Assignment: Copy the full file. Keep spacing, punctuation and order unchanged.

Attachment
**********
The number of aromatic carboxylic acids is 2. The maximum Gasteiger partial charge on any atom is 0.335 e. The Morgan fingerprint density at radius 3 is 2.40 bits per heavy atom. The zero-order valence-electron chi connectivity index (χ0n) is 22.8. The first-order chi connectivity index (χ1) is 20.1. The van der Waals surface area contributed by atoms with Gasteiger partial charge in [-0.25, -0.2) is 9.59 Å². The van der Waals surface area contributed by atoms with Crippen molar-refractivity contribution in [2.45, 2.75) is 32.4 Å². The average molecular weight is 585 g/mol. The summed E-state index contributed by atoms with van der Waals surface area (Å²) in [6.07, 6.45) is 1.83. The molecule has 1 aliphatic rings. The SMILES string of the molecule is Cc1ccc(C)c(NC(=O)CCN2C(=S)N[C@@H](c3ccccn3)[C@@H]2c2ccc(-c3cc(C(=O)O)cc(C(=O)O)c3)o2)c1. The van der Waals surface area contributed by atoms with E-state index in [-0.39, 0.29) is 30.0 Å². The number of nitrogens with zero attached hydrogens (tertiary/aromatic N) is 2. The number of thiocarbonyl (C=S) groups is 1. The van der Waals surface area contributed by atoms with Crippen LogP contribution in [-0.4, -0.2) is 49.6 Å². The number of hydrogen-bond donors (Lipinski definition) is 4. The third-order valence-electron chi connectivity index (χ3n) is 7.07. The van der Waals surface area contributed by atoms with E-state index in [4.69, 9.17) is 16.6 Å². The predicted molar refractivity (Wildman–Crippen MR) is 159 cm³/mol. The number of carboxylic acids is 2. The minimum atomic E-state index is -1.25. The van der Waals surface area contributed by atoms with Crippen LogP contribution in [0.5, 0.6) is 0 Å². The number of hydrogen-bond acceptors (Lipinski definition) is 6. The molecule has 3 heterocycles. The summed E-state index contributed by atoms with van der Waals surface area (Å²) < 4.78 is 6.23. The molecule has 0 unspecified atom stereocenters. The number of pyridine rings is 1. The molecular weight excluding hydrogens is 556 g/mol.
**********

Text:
The number of aromatic carboxylic acids is 2. The maximum Gasteiger partial charge on any atom is 0.335 e. The Morgan fingerprint density at radius 3 is 2.40 bits per heavy atom. The zero-order valence-electron chi connectivity index (χ0n) is 22.8. The first-order chi connectivity index (χ1) is 20.1. The van der Waals surface area contributed by atoms with Gasteiger partial charge in [-0.25, -0.2) is 9.59 Å². The van der Waals surface area contributed by atoms with Crippen molar-refractivity contribution in [2.45, 2.75) is 32.4 Å². The average molecular weight is 585 g/mol. The summed E-state index contributed by atoms with van der Waals surface area (Å²) in [6.07, 6.45) is 1.83. The molecule has 1 aliphatic rings. The SMILES string of the molecule is Cc1ccc(C)c(NC(=O)CCN2C(=S)N[C@@H](c3ccccn3)[C@@H]2c2ccc(-c3cc(C(=O)O)cc(C(=O)O)c3)o2)c1. The van der Waals surface area contributed by atoms with E-state index in [-0.39, 0.29) is 30.0 Å². The number of nitrogens with zero attached hydrogens (tertiary/aromatic N) is 2. The number of thiocarbonyl (C=S) groups is 1. The van der Waals surface area contributed by atoms with Crippen LogP contribution in [-0.4, -0.2) is 49.6 Å². The number of hydrogen-bond donors (Lipinski definition) is 4. The third-order valence-electron chi connectivity index (χ3n) is 7.07. The van der Waals surface area contributed by atoms with E-state index in [4.69, 9.17) is 16.6 Å². The predicted molar refractivity (Wildman–Crippen MR) is 159 cm³/mol. The number of carboxylic acids is 2. The minimum atomic E-state index is -1.25. The van der Waals surface area contributed by atoms with Crippen LogP contribution in [0.5, 0.6) is 0 Å². The number of hydrogen-bond acceptors (Lipinski definition) is 6. The molecule has 3 heterocycles. The summed E-state index contributed by atoms with van der Waals surface area (Å²) < 4.78 is 6.23. The molecule has 0 unspecified atom stereocenters. The number of pyridine rings is 1. The molecular weight excluding hydrogens is 556 g/mol.